Five Things to Do After Dark in Havana

Where to drink, dance, and stay up all night in Cuba.

Five Things to Do After Dark in Havana

Photo by Alex Palomino

Nightlife in Cuba isn’t just about drinking—it’s about celebrating life. These five spots will get that party started.

Drink Like Hemingway

El Floridita is a tourist spot but not a tourist trap. It remains legendary for two reasons: It was the watering hole of choice for literary icons Ernest Hemingway, Graham Greene, and Ezra Pound during their stays in Havana, and it’s credited as the birthplace of the frozen daiquiri. (The drink was supposedly invented by one of El Floridita’s bartenders in 1914.)

Have a Throwback Cinematic Experience

As we did in the days before Fandango, find a local paper and check the movie listings. Havana’s passionate cinephiles flock to the city’s beautiful theaters, like Teatro America or Riviera, for everything from superhero blockbusters to the latest Palme d’Or winner from Cannes. No habla Español? Try the Chaplin. It specializes in throwback American films that aren’t dubbed.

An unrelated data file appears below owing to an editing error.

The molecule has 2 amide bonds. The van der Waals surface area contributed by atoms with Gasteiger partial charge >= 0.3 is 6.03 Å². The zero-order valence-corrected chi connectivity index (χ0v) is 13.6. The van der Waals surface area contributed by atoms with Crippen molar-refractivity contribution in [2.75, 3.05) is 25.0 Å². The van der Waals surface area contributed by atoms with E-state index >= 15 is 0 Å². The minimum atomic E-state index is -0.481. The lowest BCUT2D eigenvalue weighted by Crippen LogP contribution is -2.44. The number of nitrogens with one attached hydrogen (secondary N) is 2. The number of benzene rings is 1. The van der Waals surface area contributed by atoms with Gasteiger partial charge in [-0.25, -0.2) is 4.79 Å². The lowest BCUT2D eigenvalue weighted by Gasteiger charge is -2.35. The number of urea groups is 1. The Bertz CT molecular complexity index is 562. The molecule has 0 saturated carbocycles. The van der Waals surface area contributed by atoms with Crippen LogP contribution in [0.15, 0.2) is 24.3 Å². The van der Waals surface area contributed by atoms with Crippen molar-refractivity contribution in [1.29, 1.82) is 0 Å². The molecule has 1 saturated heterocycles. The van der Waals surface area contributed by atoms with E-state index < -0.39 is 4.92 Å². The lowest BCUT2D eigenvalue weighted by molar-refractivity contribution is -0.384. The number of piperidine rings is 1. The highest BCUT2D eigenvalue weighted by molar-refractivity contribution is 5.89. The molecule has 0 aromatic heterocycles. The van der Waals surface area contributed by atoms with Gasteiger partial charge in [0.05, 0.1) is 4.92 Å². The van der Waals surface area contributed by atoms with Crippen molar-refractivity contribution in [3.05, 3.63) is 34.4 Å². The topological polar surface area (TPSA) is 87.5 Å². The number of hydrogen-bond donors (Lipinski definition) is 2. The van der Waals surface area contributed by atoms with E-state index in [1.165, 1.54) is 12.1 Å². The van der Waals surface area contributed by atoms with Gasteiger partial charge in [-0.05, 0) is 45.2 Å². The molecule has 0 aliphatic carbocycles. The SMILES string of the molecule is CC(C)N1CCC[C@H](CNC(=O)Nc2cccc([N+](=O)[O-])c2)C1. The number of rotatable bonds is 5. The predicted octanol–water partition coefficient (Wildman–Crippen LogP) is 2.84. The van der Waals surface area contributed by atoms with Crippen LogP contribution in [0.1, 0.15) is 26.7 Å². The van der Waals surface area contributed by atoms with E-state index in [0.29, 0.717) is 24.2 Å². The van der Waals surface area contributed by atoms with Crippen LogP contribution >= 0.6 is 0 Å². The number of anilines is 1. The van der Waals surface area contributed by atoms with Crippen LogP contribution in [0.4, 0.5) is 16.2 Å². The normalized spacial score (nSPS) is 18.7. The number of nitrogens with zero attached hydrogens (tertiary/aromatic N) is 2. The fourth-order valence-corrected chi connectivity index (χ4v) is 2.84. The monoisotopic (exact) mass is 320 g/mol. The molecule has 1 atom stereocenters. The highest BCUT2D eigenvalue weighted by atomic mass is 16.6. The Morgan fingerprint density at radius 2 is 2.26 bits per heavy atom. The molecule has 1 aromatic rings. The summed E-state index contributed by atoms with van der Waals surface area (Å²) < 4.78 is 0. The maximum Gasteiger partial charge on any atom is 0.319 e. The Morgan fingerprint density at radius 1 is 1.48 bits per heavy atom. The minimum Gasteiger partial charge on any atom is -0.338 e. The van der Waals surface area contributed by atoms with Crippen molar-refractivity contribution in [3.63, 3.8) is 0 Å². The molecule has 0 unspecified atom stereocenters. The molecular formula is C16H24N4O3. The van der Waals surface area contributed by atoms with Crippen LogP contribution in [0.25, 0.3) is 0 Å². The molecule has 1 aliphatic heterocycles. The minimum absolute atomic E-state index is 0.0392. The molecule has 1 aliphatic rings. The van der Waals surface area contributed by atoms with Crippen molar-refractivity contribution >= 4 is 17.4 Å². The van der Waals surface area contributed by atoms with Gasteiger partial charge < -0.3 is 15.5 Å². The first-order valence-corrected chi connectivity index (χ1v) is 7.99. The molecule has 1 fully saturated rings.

Crash a Backyard Fiesta

Casa de la Amistad, a restaurant housed in a large pink mansion, throws concerts every Saturday and Sunday night in its backyard. Most live acts play ’90s jams and you’d be hard-pressed to find more impressive imitations of Kurt Cobain, Bono, and Sting than those of a Cuban cover band singer. The local move is to show up with a bottle of Havana Club rum, mix it with tonic, and dance like you’re many drinks deep at a wedding.

Spend a Night at the Museum

Fábrica de Arte is not just a cocktail bar. It’s also a venue for just about any kind of art. You can grab a mojito and then wander among photography, sculpture, film, and performance art exhibits before dancing to live music. Show up early, around 9 p.m., or you’ll wait in a line that wraps around the block.

Join the Five-Mile-Long Block Party

On weekend nights, nearly every foot of the Malecón, the city’s seawall and boardwalk, is populated by Cubans cutting loose. You’ll find teens blasting Rihanna from their phones, elderly lovers dancing the rumba, and everyone, again, drinking bottles of rum like it’s water. Pair yours with an easy intro to the country’s legendary cigars: a skinny Cohiba Panetela, available at any smoke shop. It has a creamy vanilla exhale and mellow high that’ll make the city glow even brighter.

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